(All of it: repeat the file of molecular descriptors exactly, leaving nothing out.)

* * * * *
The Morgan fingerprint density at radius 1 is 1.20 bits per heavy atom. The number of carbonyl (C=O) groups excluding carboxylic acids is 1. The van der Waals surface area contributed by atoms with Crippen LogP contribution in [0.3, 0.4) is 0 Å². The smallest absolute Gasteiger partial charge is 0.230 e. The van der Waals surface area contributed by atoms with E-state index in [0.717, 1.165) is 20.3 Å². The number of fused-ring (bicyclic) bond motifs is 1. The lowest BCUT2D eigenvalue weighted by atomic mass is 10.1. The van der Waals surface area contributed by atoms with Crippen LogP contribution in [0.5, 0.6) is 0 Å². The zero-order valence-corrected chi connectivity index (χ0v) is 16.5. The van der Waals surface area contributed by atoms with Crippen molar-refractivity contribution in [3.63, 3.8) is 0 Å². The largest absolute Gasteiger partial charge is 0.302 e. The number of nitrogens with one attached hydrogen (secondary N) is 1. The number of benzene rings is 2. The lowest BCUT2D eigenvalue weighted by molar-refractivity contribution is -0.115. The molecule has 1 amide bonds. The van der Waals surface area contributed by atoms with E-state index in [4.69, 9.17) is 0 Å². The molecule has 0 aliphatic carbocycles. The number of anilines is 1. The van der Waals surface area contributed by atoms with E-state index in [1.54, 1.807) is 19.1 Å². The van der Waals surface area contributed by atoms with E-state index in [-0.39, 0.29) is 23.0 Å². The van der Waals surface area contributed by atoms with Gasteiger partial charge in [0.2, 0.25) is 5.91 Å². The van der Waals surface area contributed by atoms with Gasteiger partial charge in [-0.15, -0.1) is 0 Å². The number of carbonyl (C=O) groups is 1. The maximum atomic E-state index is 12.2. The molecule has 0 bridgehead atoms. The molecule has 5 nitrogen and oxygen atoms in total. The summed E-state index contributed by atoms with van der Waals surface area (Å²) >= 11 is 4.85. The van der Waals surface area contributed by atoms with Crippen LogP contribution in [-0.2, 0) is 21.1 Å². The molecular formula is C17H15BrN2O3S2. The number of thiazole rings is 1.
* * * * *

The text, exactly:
The Morgan fingerprint density at radius 1 is 1.20 bits per heavy atom. The number of carbonyl (C=O) groups excluding carboxylic acids is 1. The van der Waals surface area contributed by atoms with Crippen LogP contribution in [0.3, 0.4) is 0 Å². The smallest absolute Gasteiger partial charge is 0.230 e. The van der Waals surface area contributed by atoms with E-state index in [0.717, 1.165) is 20.3 Å². The number of fused-ring (bicyclic) bond motifs is 1. The lowest BCUT2D eigenvalue weighted by atomic mass is 10.1. The van der Waals surface area contributed by atoms with Crippen LogP contribution in [0.5, 0.6) is 0 Å². The zero-order valence-corrected chi connectivity index (χ0v) is 16.5. The van der Waals surface area contributed by atoms with Crippen molar-refractivity contribution in [3.63, 3.8) is 0 Å². The largest absolute Gasteiger partial charge is 0.302 e. The number of nitrogens with one attached hydrogen (secondary N) is 1. The number of benzene rings is 2. The lowest BCUT2D eigenvalue weighted by molar-refractivity contribution is -0.115. The molecule has 1 amide bonds. The van der Waals surface area contributed by atoms with E-state index in [4.69, 9.17) is 0 Å². The molecule has 0 aliphatic carbocycles. The number of anilines is 1. The van der Waals surface area contributed by atoms with E-state index in [1.54, 1.807) is 19.1 Å². The van der Waals surface area contributed by atoms with E-state index in [-0.39, 0.29) is 23.0 Å². The van der Waals surface area contributed by atoms with Gasteiger partial charge in [0.2, 0.25) is 5.91 Å². The van der Waals surface area contributed by atoms with Gasteiger partial charge in [-0.15, -0.1) is 0 Å². The number of carbonyl (C=O) groups is 1. The maximum atomic E-state index is 12.2. The molecule has 0 bridgehead atoms. The molecule has 5 nitrogen and oxygen atoms in total. The summed E-state index contributed by atoms with van der Waals surface area (Å²) >= 11 is 4.85. The van der Waals surface area contributed by atoms with Crippen LogP contribution in [-0.2, 0) is 21.1 Å². The molecular formula is C17H15BrN2O3S2. The number of thiazole rings is 1.